Dr Ehrenpreis was one of the five most famous mathematicians of the generation. He not only appeared regularly in the journals at age 77 in a field where you proverbially peak at 27, there were conferences held and journals published in his honor. A chair was inaugurated for him at Temple University. On Dr Claude Chevalley‘s Wikipedia page, his having Dr Ehrenpreis as his PhD student in Princeton is among his listed accomplishments.
But we’re also speaking of a man who embraced Torah observance later in life back in a time when no one spoke of “kiruv“, “baalei teshuvah“, never mind “BTs”. He studied under Rabbi Yehudah Davis and then Rav Moshe Feinstein. Legend around YU had it that he received semikhah from Rav Moshe a mere 5 years after the first time he opened a gemara.
Meeting Rabbi Ehrenpreis might have posed a halachic problem: Do I say the berakah of “שנתן מחכמתו לבשר ודם — … Who gave from His Wisdom to flesh and blood”, the blessing made on meeting a superlative secular scholar? Or do I say the berakhah “שחלק מחכמתו ליראיו — Who apportioned from His Wisdom to those who have yir’ah of Him” being that this is one of the most brilliant minds I ever met who studied Torah? Do I say both — and if so, which comes first?
But in truth, the question wouldn’t have come up even if I thought of it. The berakhah is said when awestruck by someone’s wisdom. And Rabbi Ehrenpreis was too down to earth to leave anyone awestruck. This was also the man who ran in every NY Marathon from its inception in 1970 until he got too ill in 2007. Ran in 37 marathons — and completed all 37, holding a record for the oldest person to complete the marathon by a large margin.
Yes, he enjoyed discussing intellectual pursuits. He leined from the Torah with a precision and meticulousness that showed the same inclinations that made him successful in math. He more than enjoyed teaching, he had a deep-seated need to teach.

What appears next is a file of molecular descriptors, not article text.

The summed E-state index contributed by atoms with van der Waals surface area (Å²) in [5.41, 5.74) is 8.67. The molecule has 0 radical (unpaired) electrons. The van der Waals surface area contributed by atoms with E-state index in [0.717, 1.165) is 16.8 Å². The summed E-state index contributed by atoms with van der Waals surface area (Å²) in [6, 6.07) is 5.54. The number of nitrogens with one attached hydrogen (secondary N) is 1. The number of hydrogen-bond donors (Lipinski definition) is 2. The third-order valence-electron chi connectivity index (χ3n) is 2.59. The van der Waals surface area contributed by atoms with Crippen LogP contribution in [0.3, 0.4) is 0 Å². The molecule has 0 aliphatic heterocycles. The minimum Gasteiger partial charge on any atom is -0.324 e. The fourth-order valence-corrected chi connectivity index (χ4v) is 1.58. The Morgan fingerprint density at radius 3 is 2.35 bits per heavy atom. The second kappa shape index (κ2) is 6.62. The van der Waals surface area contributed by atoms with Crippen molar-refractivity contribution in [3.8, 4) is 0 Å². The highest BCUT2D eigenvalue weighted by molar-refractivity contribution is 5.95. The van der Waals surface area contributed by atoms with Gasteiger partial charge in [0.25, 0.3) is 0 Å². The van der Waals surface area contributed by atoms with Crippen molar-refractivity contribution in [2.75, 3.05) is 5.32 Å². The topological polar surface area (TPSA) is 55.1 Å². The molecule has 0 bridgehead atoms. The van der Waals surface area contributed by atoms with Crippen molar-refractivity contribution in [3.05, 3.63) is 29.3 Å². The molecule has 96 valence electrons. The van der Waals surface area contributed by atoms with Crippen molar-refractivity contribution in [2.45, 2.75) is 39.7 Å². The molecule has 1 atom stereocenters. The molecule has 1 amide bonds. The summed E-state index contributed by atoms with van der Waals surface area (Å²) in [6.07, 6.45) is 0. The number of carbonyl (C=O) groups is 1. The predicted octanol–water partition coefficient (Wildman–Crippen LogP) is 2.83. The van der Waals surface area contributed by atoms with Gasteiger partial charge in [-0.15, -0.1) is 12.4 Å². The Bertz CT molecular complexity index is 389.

And that need to give wasn’t merely the ego of someone who knew he was more intelligent than the others in the room. It extended to his giving tzedaqah; Rabbi Ehrenpreis was the kind of man charities repeatedly honored. His Shabbos table constantly had guests. There was always someone in need of a place to stay borrowing a guest room.
But he would not talk math with another Jewish mathematician (regardless of religious affiliation) without the conversation ending up in both Torah and in catching up on what’s going on in their lives. A world-class genius, yes. But he had no more problem finding what to speak about with his children who inherited that intellect as he did with his son who has Downs. And he could find what to say to the homeless person who sat next to him on the subway. The woman who cleaned the trash in his hospital was struck by how Rabbi Ehrenpreis would remember her son’s name and ask about him. Awestruck by Rabbi Ehrenpreis? Never in his presence.
Rabbi Dr Eliezer Ehrenpreis passed away An exemplar of Torah im Derekh Eretz, of chessed, of “accepting all people with a beautiful expression on the face” regardless of the events in his own life, of connecting to others. A Renaissance Man who was one of my heroes.
תהא נשמתו צרורה בצרור החיים
May his Soul be bound in the bond of life